Use the chart or checklist as an opportunity for positive reinforcement by rewarding the successful completion of all or a set number of steps with something the child wants. Make sure the child knows what is expected for each step and, in the beginning, put those that are the hardest at the bottom of the list. This allows them to do everything they can on their own and only then have to come to you for help.

Over-prompting makes parenting less effective. Anytime parents do employ prompts, there should be the likelihood that there is going to be compliance. If a child is constantly not responding or ignoring the parent, then it is time to talk less and follow-through more. Never prompt behavior that you cannot make your child do or enforce an immediate consequence for not doing. This is why long distance prompting should always be avoided: if you are not within arm’s length of your child, prompting is worse than a waste of time because it sets up failure and non-compliance.    

When the child shows little motivation to complete routine tasks or is irritable or always tired, it’s time to find a way to manipulate the process. The behavior that you want from your child needs to have value for the child and undesirable behaviors should bring the least amount of value. First, make sure there isn’t a reason for the child being overly tired and address any sleep issues. When there is irritable behavior, do not give that behavior any attention. Focus on good behavior or on other children who are presenting good behavior. Ignore the behavior that you do not want and reinforce the behavior that you do. Provide incentives to motivate the quick completion of routines with something like their favorite breakfast or access to something they really want.

Do not allow free access to distractors, like TV, during the time allotted for routines. In fact, very important to control access to all reinforcers, which are things that you child values. As Dr. Boney has discussed in other episodes, there is no benefit to giving free access to reinforcers. Do not give them away for free: they need to be earned.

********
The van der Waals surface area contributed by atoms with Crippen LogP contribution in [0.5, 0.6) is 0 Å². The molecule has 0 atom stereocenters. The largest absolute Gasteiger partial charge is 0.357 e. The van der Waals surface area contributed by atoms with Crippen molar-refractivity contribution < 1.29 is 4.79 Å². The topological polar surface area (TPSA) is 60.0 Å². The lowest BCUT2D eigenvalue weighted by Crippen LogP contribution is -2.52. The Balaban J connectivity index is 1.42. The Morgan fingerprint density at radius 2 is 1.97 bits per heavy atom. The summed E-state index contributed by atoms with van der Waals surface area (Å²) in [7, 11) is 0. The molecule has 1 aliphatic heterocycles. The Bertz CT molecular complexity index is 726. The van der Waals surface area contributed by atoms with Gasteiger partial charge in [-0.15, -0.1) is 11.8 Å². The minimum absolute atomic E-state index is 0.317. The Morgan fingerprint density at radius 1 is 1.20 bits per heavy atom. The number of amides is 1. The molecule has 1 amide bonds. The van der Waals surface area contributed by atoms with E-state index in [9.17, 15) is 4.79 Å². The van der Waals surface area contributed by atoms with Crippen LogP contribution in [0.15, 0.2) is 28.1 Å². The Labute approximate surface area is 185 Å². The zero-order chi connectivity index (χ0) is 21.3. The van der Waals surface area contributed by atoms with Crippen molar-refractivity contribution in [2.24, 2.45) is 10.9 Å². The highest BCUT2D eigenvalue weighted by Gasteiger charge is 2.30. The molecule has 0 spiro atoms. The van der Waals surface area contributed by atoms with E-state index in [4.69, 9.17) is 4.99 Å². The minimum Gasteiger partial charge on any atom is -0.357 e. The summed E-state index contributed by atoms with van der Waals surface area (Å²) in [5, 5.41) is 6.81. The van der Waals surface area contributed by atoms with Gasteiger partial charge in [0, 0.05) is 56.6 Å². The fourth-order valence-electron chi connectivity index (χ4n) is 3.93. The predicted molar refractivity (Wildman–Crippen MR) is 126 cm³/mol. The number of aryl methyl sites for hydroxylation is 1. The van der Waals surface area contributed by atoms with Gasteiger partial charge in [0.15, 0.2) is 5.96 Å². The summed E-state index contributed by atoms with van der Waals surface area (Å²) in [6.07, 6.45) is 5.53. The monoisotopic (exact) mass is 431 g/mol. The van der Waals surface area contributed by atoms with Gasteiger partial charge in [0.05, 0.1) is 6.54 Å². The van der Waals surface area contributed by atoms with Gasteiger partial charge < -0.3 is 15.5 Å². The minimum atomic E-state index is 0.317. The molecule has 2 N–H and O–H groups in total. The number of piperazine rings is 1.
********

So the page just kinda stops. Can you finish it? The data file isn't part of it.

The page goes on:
Remember, you get the behaviors that you reinforce. Minimize attention to negative behavior, and give more attention and praise to good behavior. Let your child know how valuable and important this is to you. This works with routines just as it does with everything else.

Utilizing evidence based practices and the scientific principles of Applied Behavior Analysis, the Scottsdale Pediatric Behavioral Services team provides assessment, treatment and consultation for a wide range of behavioral issues. We work with a variety of children, families, schools, hospitals, mental health agencies and local community organizations to provide these services.  If you have any questions about how to help your child take charge of their routines or would like more information about any of the services offered by our team, please feel free to contact us by phone at 480.410.4040, email us at info@scottsdalepbs.com, or click here for our convenient online form.